1. Writing to a const property.
2. Calling functions with the wrong number of arguments.
3. Referencing properties of class objects that don't exist.
4. Failing a type check.

The great thing is that all of this happens before the code is executed. It's done entirely with static analysis. If anyone ever bothers to implement this mode (it's optional), then JavaScript is going to become my new favorite scripting language!

I should point out that there are few guarantees about strict mode. Different browsers are going to check for different things in strict mode. Therefore, it is only useful in development. I predict that developers will run the most strict web browser on their development machines and publish without strict mode turned on.

I'm going to claim that this is strong support for my work on a Lua static analysis program. They are coming extremely close to saying that in order to write large applications, a scripting language requires strong type checking, and static analysis might be able to relieve the runtime of some of its need for that. Since Lua's runtime has no static type checking, it needs static analysis as well.

Yeah. I'm going to claim that many of my previous rants are backed up by this committee!

Function overloading. Function overloading is a trick that's only available to languages that can define the type of an object. ES4's version is slower than Java's version because it has to happen at runtime. However, the important thing is that it's possible.

Functions are values of variables in JavaScript just like strings or numbers. You might ask how it's possible to assign more than one function to a single variable name. They do it in two ways.

The first is something they call a generic function object. This is an object that can hold more than one function in it. It exists as a single value. It's a bit clunky, but I couldn't come up with anything better.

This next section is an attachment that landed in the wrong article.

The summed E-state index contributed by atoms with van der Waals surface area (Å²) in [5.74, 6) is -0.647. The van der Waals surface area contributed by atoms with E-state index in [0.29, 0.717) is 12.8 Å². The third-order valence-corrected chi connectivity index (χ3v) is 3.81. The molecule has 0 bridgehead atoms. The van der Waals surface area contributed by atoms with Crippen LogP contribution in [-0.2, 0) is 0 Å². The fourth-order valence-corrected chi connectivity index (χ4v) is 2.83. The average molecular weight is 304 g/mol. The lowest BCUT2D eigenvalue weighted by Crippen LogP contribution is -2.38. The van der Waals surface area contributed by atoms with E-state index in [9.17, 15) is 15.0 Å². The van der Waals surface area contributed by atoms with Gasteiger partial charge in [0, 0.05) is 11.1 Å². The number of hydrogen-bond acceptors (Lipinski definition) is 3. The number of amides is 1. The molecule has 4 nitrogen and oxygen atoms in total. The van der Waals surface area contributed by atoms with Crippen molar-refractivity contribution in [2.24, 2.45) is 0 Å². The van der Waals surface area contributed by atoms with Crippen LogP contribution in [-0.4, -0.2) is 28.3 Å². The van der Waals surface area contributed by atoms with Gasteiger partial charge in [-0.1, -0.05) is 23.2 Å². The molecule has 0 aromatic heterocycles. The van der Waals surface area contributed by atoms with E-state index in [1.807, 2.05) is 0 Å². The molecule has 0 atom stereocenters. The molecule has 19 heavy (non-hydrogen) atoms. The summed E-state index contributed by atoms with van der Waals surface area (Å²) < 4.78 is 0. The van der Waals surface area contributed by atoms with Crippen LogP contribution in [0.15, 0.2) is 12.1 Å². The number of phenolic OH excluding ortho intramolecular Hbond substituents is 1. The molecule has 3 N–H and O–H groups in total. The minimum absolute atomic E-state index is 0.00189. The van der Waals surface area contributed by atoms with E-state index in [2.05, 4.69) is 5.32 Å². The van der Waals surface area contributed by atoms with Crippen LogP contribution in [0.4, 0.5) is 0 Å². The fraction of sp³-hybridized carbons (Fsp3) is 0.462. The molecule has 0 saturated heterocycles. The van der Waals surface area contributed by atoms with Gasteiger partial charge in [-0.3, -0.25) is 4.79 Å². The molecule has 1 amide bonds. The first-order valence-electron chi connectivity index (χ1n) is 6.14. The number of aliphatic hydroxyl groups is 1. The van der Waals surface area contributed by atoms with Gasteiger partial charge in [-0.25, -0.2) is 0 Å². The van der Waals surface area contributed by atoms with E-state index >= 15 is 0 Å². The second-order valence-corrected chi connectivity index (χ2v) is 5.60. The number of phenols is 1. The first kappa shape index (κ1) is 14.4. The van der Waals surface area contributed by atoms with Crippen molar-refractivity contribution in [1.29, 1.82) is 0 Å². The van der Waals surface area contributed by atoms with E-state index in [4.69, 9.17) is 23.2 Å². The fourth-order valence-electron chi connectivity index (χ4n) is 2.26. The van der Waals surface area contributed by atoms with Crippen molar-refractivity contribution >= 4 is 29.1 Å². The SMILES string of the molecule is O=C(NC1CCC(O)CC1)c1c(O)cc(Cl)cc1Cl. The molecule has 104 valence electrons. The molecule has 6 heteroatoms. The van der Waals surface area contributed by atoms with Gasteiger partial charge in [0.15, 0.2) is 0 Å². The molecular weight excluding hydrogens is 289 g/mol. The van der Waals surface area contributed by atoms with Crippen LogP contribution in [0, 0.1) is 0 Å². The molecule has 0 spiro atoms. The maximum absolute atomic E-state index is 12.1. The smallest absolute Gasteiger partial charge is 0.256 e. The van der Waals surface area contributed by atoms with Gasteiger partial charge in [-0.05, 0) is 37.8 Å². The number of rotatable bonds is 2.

Speaking of ugly, there's another way to overload functions. They added a switch statement that works on the type of the value. Here's the example from their overview paper:

switch type (v) {
case (s: string) { ... }
case (d: Date) { ... }

That looks like a pathetic attempt at overloading to me, but it could well be how generic function objects are implemented internally. It may be that this could be used to create a more flexible generic function object. However, I predict that consultants 5 years from now will make lots of money going to companies to give talks condemning the use of it.

Packages and namespaces. This is used to hide the activities of different components in an application. This is clearly lacking in ES3 even with small scale libraries and applications. Library authors tend to go to great lengths to hide as much of their code as possible from the global namespace. With the small applications I've written, it's been working fine, but I can see its limitations.

Overall, I'm pleased with where ES4 is trying to go. They're trying to make it safe to build large applications with JavaScript. Given where we're seeing web applications going, this is a great thing. However, I can't imagine that it'll work anytime soon since Google Web Toolkit gives ES3 programmers compile time type safety right now.

Mostly, however, I'm pleased that the committee is trying to add type safety to an untyped language in almost exactly the same way that I would. :-)

This originally appeared on PC-Doctor's blog.